VANCOUVER, Aug. 10, 2015 (GLOBE NEWSWIRE) -- As British Columbia's methadone maintenance program comes under provincial review, a new study by the BC Centre for Excellence in HIV/AIDS (BC-CfE) highlights major benefits of methadone in Vancouver. The study, published in the prestigious medical journal The Lancet HIV shows a link between increased access to methadone for injection drug users and a decrease in the spread of HIV in this population.
While methadone is restricted in many areas of the world, British Columbia's program is unique in that medication can be prescribed by primary care physicians and dispensed through community pharmacies similar to other medications.
The study, Effect of low-threshold methadone maintenance therapy for people who inject drugs on HIV incidence in Vancouver, BC, Canada: an observational study, examined the effect of methadone maintenance therapy on HIV rates, using data from the U.S. National Institutes of Health-funded Vancouver Injection Drug Users Study (VIDUS).
"Those individuals in the study who were not prescribed methadone were almost four times more likely to become HIV positive," said study lead Dr. Keith Ahamad, an addiction medicine physician and BC-CfE Clinician Scientist. "This study not only increases the evidence base for methadone to treat opioid use disorders and decrease the spread of HIV, it also highlights the importance of primary care physicians in treating substance use disorders."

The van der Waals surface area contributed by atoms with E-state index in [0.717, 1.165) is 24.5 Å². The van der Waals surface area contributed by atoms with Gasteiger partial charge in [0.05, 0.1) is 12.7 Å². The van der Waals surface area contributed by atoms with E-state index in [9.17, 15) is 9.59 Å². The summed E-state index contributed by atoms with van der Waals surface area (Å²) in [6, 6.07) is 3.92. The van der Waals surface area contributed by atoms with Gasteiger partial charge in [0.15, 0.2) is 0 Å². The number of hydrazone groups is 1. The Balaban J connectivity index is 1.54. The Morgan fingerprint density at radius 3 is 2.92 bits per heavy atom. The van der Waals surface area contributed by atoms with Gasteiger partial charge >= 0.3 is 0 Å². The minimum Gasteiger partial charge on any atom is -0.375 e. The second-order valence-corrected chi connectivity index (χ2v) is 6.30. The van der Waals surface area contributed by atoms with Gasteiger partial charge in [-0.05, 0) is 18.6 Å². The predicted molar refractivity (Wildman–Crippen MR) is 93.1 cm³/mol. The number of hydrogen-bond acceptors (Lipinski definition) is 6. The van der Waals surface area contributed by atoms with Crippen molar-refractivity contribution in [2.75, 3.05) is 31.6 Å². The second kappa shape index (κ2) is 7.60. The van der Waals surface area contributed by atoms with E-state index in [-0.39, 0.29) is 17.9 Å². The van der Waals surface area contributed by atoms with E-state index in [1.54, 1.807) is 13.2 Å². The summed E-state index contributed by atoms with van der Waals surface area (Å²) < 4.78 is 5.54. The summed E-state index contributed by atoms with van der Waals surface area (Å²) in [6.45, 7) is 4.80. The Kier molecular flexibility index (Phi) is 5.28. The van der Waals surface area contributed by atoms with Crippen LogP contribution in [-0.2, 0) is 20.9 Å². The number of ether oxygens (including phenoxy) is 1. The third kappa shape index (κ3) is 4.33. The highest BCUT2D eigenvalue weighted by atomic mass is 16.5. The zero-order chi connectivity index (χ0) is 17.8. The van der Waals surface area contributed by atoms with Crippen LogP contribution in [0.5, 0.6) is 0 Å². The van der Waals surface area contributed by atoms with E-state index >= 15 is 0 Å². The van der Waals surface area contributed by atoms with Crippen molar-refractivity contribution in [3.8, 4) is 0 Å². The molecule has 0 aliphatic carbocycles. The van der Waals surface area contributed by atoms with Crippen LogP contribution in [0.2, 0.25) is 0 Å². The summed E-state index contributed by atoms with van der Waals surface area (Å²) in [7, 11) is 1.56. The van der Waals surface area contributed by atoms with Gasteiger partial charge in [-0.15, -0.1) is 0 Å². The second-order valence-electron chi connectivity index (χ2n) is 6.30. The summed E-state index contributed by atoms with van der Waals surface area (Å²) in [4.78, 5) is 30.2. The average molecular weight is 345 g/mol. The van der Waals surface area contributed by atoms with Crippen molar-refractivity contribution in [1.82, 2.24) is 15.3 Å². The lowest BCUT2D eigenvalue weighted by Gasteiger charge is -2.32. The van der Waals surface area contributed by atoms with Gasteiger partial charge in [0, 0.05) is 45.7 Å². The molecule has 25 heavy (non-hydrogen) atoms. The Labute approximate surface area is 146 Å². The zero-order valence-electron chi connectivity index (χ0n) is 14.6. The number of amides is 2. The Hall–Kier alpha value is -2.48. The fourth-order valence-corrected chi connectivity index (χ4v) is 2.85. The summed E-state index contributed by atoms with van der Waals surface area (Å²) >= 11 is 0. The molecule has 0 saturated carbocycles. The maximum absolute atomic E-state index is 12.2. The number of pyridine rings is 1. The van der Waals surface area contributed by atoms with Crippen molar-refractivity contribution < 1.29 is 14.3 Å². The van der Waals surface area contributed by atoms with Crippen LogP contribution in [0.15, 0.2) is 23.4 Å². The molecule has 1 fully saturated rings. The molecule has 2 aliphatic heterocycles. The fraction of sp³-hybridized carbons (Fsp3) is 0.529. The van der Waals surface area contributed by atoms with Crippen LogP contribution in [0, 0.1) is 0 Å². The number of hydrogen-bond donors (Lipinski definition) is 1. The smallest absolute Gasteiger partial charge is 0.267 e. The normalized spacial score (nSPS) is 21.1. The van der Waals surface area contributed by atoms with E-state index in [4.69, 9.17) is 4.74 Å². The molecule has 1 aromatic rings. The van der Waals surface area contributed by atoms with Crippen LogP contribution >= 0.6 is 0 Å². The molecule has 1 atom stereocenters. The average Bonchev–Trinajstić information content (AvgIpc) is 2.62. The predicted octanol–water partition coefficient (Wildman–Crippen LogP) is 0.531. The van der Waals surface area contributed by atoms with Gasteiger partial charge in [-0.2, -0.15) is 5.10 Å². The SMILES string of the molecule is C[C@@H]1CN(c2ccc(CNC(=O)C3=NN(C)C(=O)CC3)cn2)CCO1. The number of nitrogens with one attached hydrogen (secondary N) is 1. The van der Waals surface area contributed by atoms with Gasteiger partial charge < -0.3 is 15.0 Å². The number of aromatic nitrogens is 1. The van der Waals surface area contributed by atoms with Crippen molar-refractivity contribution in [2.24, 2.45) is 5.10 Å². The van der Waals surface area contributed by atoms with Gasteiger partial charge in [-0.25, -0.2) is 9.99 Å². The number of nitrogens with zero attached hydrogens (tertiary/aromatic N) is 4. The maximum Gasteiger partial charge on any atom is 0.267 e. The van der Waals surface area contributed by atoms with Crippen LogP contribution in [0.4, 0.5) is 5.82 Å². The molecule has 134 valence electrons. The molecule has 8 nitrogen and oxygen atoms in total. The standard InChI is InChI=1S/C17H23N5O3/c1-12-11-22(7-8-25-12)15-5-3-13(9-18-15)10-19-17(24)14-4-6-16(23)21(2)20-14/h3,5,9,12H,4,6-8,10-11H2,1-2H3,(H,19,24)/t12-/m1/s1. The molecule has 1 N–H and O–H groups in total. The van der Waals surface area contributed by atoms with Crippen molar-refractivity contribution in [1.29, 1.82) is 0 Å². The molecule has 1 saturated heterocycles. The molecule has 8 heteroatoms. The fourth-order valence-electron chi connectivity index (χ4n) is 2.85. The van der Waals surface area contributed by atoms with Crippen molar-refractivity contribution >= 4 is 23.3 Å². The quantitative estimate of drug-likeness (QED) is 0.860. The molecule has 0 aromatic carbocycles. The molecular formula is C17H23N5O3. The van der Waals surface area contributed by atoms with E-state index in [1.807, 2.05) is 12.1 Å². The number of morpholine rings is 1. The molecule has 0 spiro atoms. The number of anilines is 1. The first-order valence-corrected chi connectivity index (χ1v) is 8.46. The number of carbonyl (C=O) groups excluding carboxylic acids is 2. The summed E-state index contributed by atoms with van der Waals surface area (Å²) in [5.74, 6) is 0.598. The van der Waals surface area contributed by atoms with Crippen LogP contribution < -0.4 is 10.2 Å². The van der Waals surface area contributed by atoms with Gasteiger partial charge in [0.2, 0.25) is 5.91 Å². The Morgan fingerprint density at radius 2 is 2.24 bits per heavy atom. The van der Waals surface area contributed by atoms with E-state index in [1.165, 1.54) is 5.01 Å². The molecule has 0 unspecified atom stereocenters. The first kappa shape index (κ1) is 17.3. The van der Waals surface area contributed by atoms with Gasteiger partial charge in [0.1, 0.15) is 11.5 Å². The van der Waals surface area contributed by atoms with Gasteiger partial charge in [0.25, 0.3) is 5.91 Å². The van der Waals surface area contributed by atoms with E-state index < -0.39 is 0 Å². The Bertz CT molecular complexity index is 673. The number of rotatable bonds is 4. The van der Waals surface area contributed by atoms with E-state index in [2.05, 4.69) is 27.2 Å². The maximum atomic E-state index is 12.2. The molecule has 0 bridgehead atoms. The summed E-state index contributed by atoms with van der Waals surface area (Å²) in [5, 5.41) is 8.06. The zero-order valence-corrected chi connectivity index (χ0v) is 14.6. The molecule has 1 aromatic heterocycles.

"These findings are particularly important in light of recent outbreaks of HIV infection among opioid users where methadone treatment is either illegal or difficult to access such as recent outbreaks in the U.S. and Europe," said study senior author Dr. Evan Wood, the medical director of addiction services at Vancouver Coastal Health and Providence Health Care. "While our team universally agrees with the need to improve British Columbia's methadone program, the study reinforces the benefits of low threshold methadone on public health goals such as reducing the spread of HIV."
Data was derived from 1,639 HIV-negative injection drug users, recruited between May 1996 and May 2013. To qualify, participants had to test HIV negative at the start of the study and to return to the study office to assess for newly acquired HIV. During this time, 138 individuals became HIV positive, the vast majority not taking methadone during the study period.
Dr. Ahamad added, "These findings reinforce the opportunity to improve addiction treatment by improving the overall approach to treating opioid addiction in B.C. This requires improvement to the methadone program, but also expanding the diversity of evidence-based treatment options for people struggling with opioid addiction."
About the British Columbia Centre for Excellence in HIV/AIDS
The BC Centre for Excellence in HIV/AIDS (BC-CfE) is Canada's largest HIV/AIDS research, treatment and education facility and is internationally recognized as an innovative world leader in combating HIV/AIDS and related diseases. BC-CfE is based at St. Paul's Hospital, Providence Health Care, a teaching hospital of the University of British Columbia. The BC-CfE works in close collaboration with key provincial stakeholders, including government, health authorities, health care providers, academics from other institutions, and the community to decrease the health burden of HIV and AIDS. By developing, monitoring and disseminating comprehensive research and treatment programs for HIV and related illnesses, the BC-CfE helps improve the health of British Columbians.
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CONTACT: Diane Pepin BC-CfE Cell: 604-653-5673 Phone: 604-682-2344 ext. 63149 Email: email@example.comSource:B.C. Centre for Excellencein HIV/AIDS..